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Bailo or baylo (plural baili or bayli) is a Venetian title that derives from the Latin term baiulus, meaning "porter, bearer". In English, it may be translated bailiff, or otherwise rendered as bailey, baili, bailie, bailli or baillie. The office of a bailo is a bailaggio (sometimes anglicised "bailate"). The term was transliterated into Greek as μπαΐουλος (baioulos), but Nicephorus Gregoras translated it ἐπίτροπος (epitropos, steward) or ἔφορος (ephoros, overseer).[1]

In the Middle Ages, a bailo was a resident ambassador of the Republic of Venice. The most famous baili were those at Constantinople, who were, from 1268, the Venetian ambassadors to the Byzantine court and, after 1453, to the Ottoman government. There were also permanent baili at Negroponte, Durazzo and Corfu. Baili were also sent to represent Venetian interests at the courts of Cyprus, Acre (Jerusalem), Armenia and Trebizond. In the mid-thirteenth century, the Venetian consuls in Tyre and Tripoli in the kingdom of Acre were upgraded to the rank of bailo. Venice also sent baili to oversee its colonies at Aleppo, Antivari, Koroni, Modon, Nauplia, Patras and Tenedos.[2]

The term baiulus was first used in Venetian documents translated from Arabic in the twelfth century. It was originally used to refer to Muslim officials, but in the thirteenth century came to be applied to special envoys sent by Venice to govern its colonies in Frankish Greece. These governors doubled as diplomats. They operated courts for the Venetian colonists, collected taxes and customs dues and supervised Venetian trade. Each was assisted by a chancery (run by a chancellor) and a Council of Twelve, composed of the leading men of the colony and modeled on the Council of Ten in Venice. Each had a chaplain, a physician and an interpreter (or dragoman). Each sent back regular reports to Venice on the local politics, the affairs of the colony and, most importantly, the prices and quantities of goods in the local market. He was the superior of the consuls operating in the same country.[3]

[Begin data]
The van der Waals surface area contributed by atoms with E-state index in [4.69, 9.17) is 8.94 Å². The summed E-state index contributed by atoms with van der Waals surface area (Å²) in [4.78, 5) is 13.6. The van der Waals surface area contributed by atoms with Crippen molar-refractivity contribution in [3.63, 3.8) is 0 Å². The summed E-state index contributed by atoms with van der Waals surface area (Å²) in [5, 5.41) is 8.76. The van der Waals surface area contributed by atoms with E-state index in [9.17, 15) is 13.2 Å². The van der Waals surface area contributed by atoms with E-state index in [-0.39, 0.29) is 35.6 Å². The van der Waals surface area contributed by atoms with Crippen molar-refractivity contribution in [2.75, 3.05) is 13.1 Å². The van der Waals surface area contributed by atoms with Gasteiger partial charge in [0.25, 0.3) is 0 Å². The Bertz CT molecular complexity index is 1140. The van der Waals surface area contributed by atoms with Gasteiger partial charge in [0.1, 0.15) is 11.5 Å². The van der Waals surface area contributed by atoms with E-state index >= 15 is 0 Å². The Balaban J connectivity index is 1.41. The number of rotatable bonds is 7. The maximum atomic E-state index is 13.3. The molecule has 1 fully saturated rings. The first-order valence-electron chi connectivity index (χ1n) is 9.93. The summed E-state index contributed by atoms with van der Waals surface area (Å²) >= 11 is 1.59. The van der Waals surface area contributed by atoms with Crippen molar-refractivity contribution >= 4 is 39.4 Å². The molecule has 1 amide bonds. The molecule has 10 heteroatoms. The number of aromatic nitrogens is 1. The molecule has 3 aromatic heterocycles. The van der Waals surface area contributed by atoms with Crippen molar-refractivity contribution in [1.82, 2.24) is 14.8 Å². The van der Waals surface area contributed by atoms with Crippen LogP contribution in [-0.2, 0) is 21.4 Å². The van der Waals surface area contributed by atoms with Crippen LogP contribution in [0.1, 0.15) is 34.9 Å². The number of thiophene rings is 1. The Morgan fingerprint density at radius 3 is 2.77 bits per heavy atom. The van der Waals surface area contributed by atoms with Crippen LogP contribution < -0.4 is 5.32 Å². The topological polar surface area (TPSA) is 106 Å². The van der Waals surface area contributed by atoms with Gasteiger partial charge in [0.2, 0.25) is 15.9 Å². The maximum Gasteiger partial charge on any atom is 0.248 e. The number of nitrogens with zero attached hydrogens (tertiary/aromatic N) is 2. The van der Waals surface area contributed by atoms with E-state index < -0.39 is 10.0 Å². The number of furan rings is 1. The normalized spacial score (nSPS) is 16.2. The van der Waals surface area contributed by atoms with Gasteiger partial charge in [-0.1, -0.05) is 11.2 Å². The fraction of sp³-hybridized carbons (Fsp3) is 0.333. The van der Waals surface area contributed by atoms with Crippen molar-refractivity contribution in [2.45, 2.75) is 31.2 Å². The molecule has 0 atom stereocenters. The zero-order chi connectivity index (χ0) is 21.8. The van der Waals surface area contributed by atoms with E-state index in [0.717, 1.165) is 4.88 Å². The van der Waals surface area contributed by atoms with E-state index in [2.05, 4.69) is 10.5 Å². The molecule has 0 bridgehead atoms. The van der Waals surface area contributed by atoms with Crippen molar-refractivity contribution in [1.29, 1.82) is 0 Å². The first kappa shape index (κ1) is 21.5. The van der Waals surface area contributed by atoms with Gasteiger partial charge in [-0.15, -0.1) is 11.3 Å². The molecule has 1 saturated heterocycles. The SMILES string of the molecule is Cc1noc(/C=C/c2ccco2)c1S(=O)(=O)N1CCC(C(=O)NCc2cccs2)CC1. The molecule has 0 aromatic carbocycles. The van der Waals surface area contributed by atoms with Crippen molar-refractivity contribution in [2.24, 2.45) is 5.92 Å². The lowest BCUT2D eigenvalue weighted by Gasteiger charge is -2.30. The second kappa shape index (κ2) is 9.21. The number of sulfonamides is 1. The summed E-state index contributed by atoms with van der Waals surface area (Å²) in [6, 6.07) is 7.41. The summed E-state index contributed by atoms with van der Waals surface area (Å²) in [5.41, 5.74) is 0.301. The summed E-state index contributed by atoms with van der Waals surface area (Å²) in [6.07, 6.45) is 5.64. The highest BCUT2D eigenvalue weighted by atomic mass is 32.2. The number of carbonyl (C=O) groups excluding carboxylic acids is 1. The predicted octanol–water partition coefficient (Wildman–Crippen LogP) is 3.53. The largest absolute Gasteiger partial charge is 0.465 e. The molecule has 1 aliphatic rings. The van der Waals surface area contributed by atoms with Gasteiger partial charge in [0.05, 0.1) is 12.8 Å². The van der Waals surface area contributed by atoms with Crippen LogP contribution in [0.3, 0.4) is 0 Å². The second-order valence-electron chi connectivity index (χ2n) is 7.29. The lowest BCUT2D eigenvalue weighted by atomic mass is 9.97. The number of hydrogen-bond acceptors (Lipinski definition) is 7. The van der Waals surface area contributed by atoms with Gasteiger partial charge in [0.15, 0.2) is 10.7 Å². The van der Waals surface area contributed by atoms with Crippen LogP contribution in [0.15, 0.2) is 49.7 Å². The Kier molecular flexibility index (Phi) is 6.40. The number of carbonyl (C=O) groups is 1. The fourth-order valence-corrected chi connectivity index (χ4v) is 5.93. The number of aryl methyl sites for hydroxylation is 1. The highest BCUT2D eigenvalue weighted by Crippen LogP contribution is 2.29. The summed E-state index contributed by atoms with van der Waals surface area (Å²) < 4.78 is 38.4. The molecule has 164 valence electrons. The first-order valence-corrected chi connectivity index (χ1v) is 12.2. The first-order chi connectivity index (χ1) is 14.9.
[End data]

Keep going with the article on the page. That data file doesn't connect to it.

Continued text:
By the end of the 15th century, the office of bailo had mostly disappeared, with those operating on foreign soil being downgraded to consuls and those governing Venetian territories being termed rectors, captains or podestà. The bailates of Constantinople and Corfu, however, survived until the end of the republic in 1797.


  1. ^ Kazhdan, Alexander P. (2005). "Bailo". In Alexander P. Kazhdan (ed.). The Oxford Dictionary of Byzantium. Oxford: Oxford University Press.
  2. ^ Pedani, Maria Pia (2013). "Venetians in the Levant in the Age of Selīm I". In Benjamin Lellouch; Nicolas Michel (eds.). Conquête ottomane de l'Égypte (1517): Arrière-plan, impact, échos. Leiden: Brill. pp. 99–112.
  3. ^ Pedani, Maria Pia (2009). "Bailo". In Gabor Ágoston; Bruce Masters (eds.). Encyclopedia of the Ottoman Empire. New York, NY: Facts on File. pp. 72–73.

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